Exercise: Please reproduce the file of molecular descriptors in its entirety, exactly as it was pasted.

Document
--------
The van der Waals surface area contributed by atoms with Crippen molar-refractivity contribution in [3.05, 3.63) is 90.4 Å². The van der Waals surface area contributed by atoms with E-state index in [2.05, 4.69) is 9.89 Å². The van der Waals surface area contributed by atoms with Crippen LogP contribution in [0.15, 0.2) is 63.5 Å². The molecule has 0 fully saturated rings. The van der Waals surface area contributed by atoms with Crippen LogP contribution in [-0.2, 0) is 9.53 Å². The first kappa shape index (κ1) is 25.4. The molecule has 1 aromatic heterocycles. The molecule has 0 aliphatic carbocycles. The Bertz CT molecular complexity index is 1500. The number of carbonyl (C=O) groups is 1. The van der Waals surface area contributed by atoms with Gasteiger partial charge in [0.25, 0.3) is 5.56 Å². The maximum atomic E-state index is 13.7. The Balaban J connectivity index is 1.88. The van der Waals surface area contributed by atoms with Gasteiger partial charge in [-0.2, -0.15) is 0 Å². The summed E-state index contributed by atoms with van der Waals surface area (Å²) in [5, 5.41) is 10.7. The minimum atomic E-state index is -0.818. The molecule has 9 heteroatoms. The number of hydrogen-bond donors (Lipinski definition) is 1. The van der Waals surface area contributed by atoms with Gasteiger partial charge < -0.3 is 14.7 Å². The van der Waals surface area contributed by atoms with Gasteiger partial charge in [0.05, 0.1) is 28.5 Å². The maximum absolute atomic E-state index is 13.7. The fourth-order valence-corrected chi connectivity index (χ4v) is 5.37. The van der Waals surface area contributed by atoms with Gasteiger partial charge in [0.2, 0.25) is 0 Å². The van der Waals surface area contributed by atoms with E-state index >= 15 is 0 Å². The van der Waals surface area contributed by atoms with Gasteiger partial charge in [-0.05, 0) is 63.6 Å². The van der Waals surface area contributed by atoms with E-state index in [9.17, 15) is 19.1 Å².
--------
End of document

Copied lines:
The van der Waals surface area contributed by atoms with Crippen molar-refractivity contribution in [3.05, 3.63) is 90.4 Å². The van der Waals surface area contributed by atoms with E-state index in [2.05, 4.69) is 9.89 Å². The van der Waals surface area contributed by atoms with Crippen LogP contribution in [0.15, 0.2) is 63.5 Å². The molecule has 0 fully saturated rings. The van der Waals surface area contributed by atoms with Crippen LogP contribution in [-0.2, 0) is 9.53 Å². The first kappa shape index (κ1) is 25.4. The molecule has 1 aromatic heterocycles. The molecule has 0 aliphatic carbocycles. The Bertz CT molecular complexity index is 1500. The number of carbonyl (C=O) groups is 1. The van der Waals surface area contributed by atoms with Gasteiger partial charge in [0.25, 0.3) is 5.56 Å². The maximum atomic E-state index is 13.7. The Balaban J connectivity index is 1.88. The van der Waals surface area contributed by atoms with Gasteiger partial charge in [-0.2, -0.15) is 0 Å². The summed E-state index contributed by atoms with van der Waals surface area (Å²) in [5, 5.41) is 10.7. The minimum atomic E-state index is -0.818. The molecule has 9 heteroatoms. The number of hydrogen-bond donors (Lipinski definition) is 1. The van der Waals surface area contributed by atoms with Gasteiger partial charge < -0.3 is 14.7 Å². The van der Waals surface area contributed by atoms with Gasteiger partial charge in [0.05, 0.1) is 28.5 Å². The maximum absolute atomic E-state index is 13.7. The fourth-order valence-corrected chi connectivity index (χ4v) is 5.37. The van der Waals surface area contributed by atoms with Gasteiger partial charge in [0.2, 0.25) is 0 Å². The van der Waals surface area contributed by atoms with E-state index >= 15 is 0 Å². The van der Waals surface area contributed by atoms with Gasteiger partial charge in [-0.05, 0) is 63.6 Å². The van der Waals surface area contributed by atoms with E-state index in [9.17, 15) is 19.1 Å².